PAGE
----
Regrouping, our foursome heads home.  We glide easily along the icy cliffs, enjoying them for a second time.  Rounding the point at Elk Rock, the wind that had been held at bay by the bluffs strikes us from directly ahead, slowing our pace to a slow-motion crawl.  It rushes over the lake, pounds the cliffs, and roars through the trees, noisily mixing disparate sounds like the cacophonous buzzing of a gigantic food blender - a stentorian voice of wild nature.  Pushing through the wind, I hear it gradually diminish from a bellow at the exposed, rocky point to a mere whisper when we finally succeed in reaching the lee shore. Stepping out of my kayak onto the concrete ramp, I look back at the bluffs and look forward to a new season of visiting them.

Saturday, February 25, 2012

Insect Spring

Brown-colored Green Lacewing

The first spring wildflowers grab our attention, a welcome break from the flowerlessness of winter, reassuring us that life does rebound following a seemingly lifeless season of cold and snow.  Alas, that botanical reassurance does not appear to us here in the Midwest until April when hepaticas, bloodroots, and spring beauties suddenly appear on the forest floor with unmissable abundance. However, insects begin re-emerging much sooner, reassuring insect-seeking naturalists of spring's return several weeks earlier than their plant-seeking colleagues (except for insightful folks who know of Skunk Cabbage)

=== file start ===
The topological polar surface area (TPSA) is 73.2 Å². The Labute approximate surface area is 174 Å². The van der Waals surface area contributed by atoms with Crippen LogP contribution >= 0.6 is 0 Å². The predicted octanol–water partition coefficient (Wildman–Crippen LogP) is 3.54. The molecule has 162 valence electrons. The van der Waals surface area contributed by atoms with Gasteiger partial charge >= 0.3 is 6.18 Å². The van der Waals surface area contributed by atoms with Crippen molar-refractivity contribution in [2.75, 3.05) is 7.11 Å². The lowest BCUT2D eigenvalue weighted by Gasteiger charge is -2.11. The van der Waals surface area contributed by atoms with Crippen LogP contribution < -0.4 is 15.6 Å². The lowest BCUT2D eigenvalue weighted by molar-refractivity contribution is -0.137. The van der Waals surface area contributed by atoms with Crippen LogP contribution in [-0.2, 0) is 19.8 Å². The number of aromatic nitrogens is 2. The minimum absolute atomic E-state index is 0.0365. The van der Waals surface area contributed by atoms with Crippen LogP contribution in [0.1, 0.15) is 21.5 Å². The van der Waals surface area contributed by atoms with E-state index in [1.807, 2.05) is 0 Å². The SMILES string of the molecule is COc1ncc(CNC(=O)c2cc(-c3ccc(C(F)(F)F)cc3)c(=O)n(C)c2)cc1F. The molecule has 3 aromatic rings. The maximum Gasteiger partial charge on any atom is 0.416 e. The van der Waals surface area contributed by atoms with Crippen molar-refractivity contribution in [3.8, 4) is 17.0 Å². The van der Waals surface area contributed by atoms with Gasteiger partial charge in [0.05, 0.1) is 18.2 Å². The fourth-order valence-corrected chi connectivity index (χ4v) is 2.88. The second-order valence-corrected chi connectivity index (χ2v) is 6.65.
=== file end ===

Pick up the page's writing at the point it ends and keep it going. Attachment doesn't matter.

I saw my first insects earlier this week as I sifted through windrows of brown, fallen leaves blown against a fence in my backyard, looking for galls and finding weathered specimens of Gall Midge (Polystepha pilulae) galls on pin oak leaves and Jewel Oak Leaf Galls (Acraspis macrocarpae) on bur oak leaves.  

Jewel Oak Leaf Gall
(Acraspis macrocarpae)
on bur oak leaf
Gall Midge
(Polystepha pilulae) galls
on pin oak leaf

I suddenly noticed a Green Lacewing walking across my gloved hand, its tan coloration flagging it as an overwintering adult, its slow gait suggesting that it had just awoken from torpor.  A short time later, a leggy brown speck on a leaf attracted my eye, resolving upon closer inspection into a Ground Crab Spider (not an insect, but a closely related arthropod).  Its 7-mm body length did not deter it from "threatening" me with outstretched anterior legs (a defensive posture). Like the lacewing, it moved slowly.  

Ground Crab Spider

My discovery of the lacewing and spider reminded me to check on the population of overwintering Spotted Lady Beetles that I knew inhabited the leaf litter surrounding the base of a nearby maple tree; sure enough, when I parted the hostas and peered into the void, I saw several dozen ladybugs milling about.

Spotted Lady Beetles